2 Palestinians Notified of Release, End Hunger Strike

YERUSHALAYIM (AP) -

Two Palestinian prisoners held by Israel have ended their hunger strike of nearly three months and two other hunger strikers have been hospitalized, an Israeli official said Thursday.

The prisoners who ended their fast did so because an Israeli military prosecutor told them that he would not seek to extend their detention at a hearing next week, said their lawyer, Jawad Boulous.

The two prisoners, Tarek Qaadan and Jafar Ezzeldeen, are being held without charges or trial, in administrative detention. This means their detention can be extended repeatedly if the authorities believe they constitute a security risk.

Sivan Weizman, a spokeswoman for Israel’s prison service, said the two started eating on Wednesday, ending a fast that began Dec. 3.

Two other Palestinian prisoners on hunger strike were hospitalized to prevent their health from further deterioration, Weizman said.

The two who were hospitalized, Samer Issawi and Ayman Sharawneh, were released in 2011, in the Gilad Shalit prisoner exhange. Both were rearrested last year for violating the conditions of their release.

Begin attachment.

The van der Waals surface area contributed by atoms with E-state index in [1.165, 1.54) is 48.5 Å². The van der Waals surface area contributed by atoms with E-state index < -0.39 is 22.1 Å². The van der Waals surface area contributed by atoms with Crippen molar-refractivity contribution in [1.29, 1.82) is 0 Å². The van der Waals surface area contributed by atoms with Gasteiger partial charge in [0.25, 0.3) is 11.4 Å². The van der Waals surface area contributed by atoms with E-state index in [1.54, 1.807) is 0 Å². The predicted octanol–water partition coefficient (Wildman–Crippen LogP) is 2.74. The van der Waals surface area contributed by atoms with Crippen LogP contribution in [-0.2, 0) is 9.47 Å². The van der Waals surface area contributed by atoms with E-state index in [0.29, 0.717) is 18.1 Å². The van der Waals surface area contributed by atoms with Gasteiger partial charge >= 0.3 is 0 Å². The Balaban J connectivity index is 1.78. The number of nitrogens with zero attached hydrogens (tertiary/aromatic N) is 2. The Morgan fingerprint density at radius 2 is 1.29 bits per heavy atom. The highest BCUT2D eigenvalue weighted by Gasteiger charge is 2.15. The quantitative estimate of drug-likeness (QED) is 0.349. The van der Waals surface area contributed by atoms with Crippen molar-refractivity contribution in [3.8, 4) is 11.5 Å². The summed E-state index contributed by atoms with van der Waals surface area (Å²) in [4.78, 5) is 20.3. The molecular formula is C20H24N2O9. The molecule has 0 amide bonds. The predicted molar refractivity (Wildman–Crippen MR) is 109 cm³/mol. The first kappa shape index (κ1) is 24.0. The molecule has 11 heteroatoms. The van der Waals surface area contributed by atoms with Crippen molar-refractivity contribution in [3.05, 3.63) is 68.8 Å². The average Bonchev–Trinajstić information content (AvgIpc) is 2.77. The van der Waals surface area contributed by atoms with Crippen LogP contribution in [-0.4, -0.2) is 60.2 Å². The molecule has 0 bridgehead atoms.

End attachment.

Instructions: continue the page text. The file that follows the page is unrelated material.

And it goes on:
All four refused food, but received vitamins and other nutrients intravenously.

Also Thursday, Israel’s Health Ministry issued an update on the autopsy of a Palestinian man who died in Israeli custody over the weekend, but said it could still not determine the cause of death.

The ministry quoted pathologists as saying that Arafat Jaradat suffered bruising and fractured ribs close to the time of death and that these signs are typical of someone undergoing resuscitation. The ministry said medics and prison staff spent 50 minutes trying to revive him.

The Israeli pathologists said no signs of other contusions were found, and that toxicology tests were also negative. They said more tests were needed to determine the exact cause of his death.

The Palestinian minister of prisoner affairs, Issa Karake, rejected the Israeli findings, insisting that the bruises indicated physical abuse and demanded an international inquiry.